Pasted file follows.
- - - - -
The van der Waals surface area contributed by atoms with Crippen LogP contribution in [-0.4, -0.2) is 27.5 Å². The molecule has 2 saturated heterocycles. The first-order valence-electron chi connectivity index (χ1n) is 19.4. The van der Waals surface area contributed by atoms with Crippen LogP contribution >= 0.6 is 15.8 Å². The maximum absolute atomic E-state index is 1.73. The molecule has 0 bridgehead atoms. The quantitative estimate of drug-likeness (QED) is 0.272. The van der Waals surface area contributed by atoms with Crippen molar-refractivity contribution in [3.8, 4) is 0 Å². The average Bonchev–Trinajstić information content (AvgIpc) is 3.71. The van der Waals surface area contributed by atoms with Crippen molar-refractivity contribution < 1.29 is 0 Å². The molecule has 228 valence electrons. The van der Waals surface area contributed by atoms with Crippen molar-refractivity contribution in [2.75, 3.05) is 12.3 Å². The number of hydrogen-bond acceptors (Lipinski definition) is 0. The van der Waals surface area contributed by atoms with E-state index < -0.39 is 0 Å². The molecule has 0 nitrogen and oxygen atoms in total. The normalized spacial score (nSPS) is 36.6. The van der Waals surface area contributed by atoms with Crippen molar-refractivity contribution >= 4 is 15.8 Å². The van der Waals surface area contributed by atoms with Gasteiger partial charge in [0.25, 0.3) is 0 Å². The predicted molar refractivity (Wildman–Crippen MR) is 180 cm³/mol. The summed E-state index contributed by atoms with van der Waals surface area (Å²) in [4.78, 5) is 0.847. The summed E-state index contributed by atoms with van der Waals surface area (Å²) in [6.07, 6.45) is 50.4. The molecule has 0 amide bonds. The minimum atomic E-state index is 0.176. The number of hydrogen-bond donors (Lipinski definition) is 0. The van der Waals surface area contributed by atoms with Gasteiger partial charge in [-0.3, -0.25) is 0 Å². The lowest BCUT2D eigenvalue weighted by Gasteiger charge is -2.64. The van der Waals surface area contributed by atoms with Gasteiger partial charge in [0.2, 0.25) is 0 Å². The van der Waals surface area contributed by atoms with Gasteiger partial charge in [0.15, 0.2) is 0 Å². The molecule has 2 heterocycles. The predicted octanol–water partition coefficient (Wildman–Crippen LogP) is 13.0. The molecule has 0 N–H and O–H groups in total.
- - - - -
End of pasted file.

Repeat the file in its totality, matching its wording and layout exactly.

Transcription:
The van der Waals surface area contributed by atoms with Crippen LogP contribution in [-0.4, -0.2) is 27.5 Å². The molecule has 2 saturated heterocycles. The first-order valence-electron chi connectivity index (χ1n) is 19.4. The van der Waals surface area contributed by atoms with Crippen LogP contribution >= 0.6 is 15.8 Å². The maximum absolute atomic E-state index is 1.73. The molecule has 0 bridgehead atoms. The quantitative estimate of drug-likeness (QED) is 0.272. The van der Waals surface area contributed by atoms with Crippen molar-refractivity contribution in [3.8, 4) is 0 Å². The average Bonchev–Trinajstić information content (AvgIpc) is 3.71. The van der Waals surface area contributed by atoms with Crippen molar-refractivity contribution < 1.29 is 0 Å². The molecule has 228 valence electrons. The van der Waals surface area contributed by atoms with Crippen molar-refractivity contribution in [2.75, 3.05) is 12.3 Å². The number of hydrogen-bond acceptors (Lipinski definition) is 0. The van der Waals surface area contributed by atoms with E-state index < -0.39 is 0 Å². The molecule has 0 nitrogen and oxygen atoms in total. The normalized spacial score (nSPS) is 36.6. The van der Waals surface area contributed by atoms with Crippen molar-refractivity contribution >= 4 is 15.8 Å². The van der Waals surface area contributed by atoms with Gasteiger partial charge in [0.25, 0.3) is 0 Å². The predicted molar refractivity (Wildman–Crippen MR) is 180 cm³/mol. The summed E-state index contributed by atoms with van der Waals surface area (Å²) in [4.78, 5) is 0.847. The summed E-state index contributed by atoms with van der Waals surface area (Å²) in [6.07, 6.45) is 50.4. The molecule has 0 amide bonds. The minimum atomic E-state index is 0.176. The number of hydrogen-bond donors (Lipinski definition) is 0. The van der Waals surface area contributed by atoms with Gasteiger partial charge in [-0.3, -0.25) is 0 Å². The lowest BCUT2D eigenvalue weighted by Gasteiger charge is -2.64. The van der Waals surface area contributed by atoms with Gasteiger partial charge in [0.2, 0.25) is 0 Å². The van der Waals surface area contributed by atoms with Gasteiger partial charge in [0.15, 0.2) is 0 Å². The molecule has 2 heterocycles. The predicted octanol–water partition coefficient (Wildman–Crippen LogP) is 13.0. The molecule has 0 N–H and O–H groups in total.